Summary: A Good Friday sermon that follows a Peter Marshall style format. follows Jesus Journey towards and on the cross
At What price
There it was in all it’s rawness. The untidy rabble – mixture of religious bigots and the clatter of military steel mixed with the blind panic of Jesus followers – The lashing out of one to the ear of a soldier – the horror – the sheer curtain of fear coming down and blinding faith – men running deserting the King of Kings, the rising tide of deceit and anger in the assailants and at the centre- the calm. Jesus healing the ear of the servant – surrendering passively to his assailants knowing that, this is his time.
The time is ripe, this is the moment – the blurred and constantly changing scenes that are characteristic of the structure of the modern motion picture – Jesus before the Sanhedrin = Pilate -Herod - Jesus whipped tortured by soldiers - Pilate uncertain – Jesus beaten beyond recognition and belief always calm – word in season- knows when and when not to speak – clip after clip rushing forward to the moment the grand moment that will change and define all of human history –
That dreadful moment – everything has been leading to this – that moment recorded in John 19:13 When Pilate heard these words, he brought Jesus outside and sat on the judge's bench at a place called The Stone Pavement, or in Hebrew Gabbatha.
19:14 Now it was the day of Preparation for the Passover; and it was about noon. He said to the Jews, "Here is your King!"
19:15 They cried out, "Away with him! Away with him! Crucify him!" Pilate asked them, "Shall I crucify your King?" The chief priests answered, "We have no king but the emperor."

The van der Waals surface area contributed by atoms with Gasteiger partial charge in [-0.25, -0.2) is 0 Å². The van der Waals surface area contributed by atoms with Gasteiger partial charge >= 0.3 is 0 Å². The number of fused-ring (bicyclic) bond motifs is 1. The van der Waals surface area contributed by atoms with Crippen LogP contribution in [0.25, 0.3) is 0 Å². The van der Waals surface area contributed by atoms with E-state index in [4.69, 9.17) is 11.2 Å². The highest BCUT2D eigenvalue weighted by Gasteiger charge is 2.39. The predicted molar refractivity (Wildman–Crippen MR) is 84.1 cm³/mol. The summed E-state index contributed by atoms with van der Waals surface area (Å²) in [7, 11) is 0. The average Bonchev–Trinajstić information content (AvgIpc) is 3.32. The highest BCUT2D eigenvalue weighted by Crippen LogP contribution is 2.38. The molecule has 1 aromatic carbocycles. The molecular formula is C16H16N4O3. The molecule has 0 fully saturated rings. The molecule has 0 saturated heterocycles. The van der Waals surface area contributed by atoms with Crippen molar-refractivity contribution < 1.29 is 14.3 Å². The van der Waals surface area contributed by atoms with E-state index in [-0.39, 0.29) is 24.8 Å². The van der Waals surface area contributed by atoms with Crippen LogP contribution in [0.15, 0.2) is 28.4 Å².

19:16 Then he handed him over to them to be crucified. So they took Jesus;
This shattering moment in the life of Pilate would ever define him in history – his wife had warned him but courage had failed and there Jesus was released to die.
This is Jerusalem Holy city – Passover time centuries of ritual all pointing towards this day – a day that was signalled by the Prophets and this palm procession celebrated but missed. Pouring into the Jerusalem gates were all manner of visitors, traders and merchants, the old and the young the cynical and excited donkeys, camels all burdened with merchandise – But struggling against this tide of religion and commerce was the procession of death that was slowly moving against the incoming tide of humanity – battle hardened legionaires pushing cajoling always brutally moving the procession forward to it’s destination with death – competing for attention as it pressed its way forward through the mocking jeering weeping crowd struggling against the incoming tide of pilgrims and merchants.
In the midst of it all in a sea of disturbance was the calm suffering servant of God Jesus of Nazereth.
Stumbling – weakened by merciless whippings and surges of pain – Jesus son of God – substituted by Simon of Cyrene –
Fast forward: The agony is paused for a moment as preparations are made for the final and most brutal torture so far. The thieves with him wait in terror as crosses and hammers and spikes are readied. Even the taunting crowd are hushed as they await the horror that was to follow. Gruff soldiers gestulating ordering – organising and in the midst of all of this is Jesus Weakened almost until death – then the brutal ritual begins dragging him then throwing Jesus onto the cross – the crash of steel the tide of voices raising – You save others save yourself the cursing of thieves - the cross is wrenched high sinking into it’s hole - no concern now for suffering - the screams of the son of man and the criminals alike piercing the air ignored by apathy. The soldiers turning from the scene busy themselves gambling for Jesus clothes little realising that they are fulfilling ancient prophecies.
The taunting continues - unbelievable calmness of Jesus - making arrangements for his Mother crying for forgiveness – Prophesying to the thief and declaring his thirst until after what seems eternal agony he mutters his last words – It is finished and descends into death. 47-49 Some bystanders who heard him said, “He’s calling for Elijah.” One of them ran and got a sponge soaked in sour wine and lifted it on a stick so he could drink. The others joked, “Don’t be in such a hurry. Let’s see if Elijah comes and saves him.”
50 But Jesus, again crying out loudly, breathed his last.
If the Romans and Jewish leaders thought that this was the end of it – just as John the Baptist had been silenced, so now was Jesus, they were wrong.
Matthew has it in his 27th chapter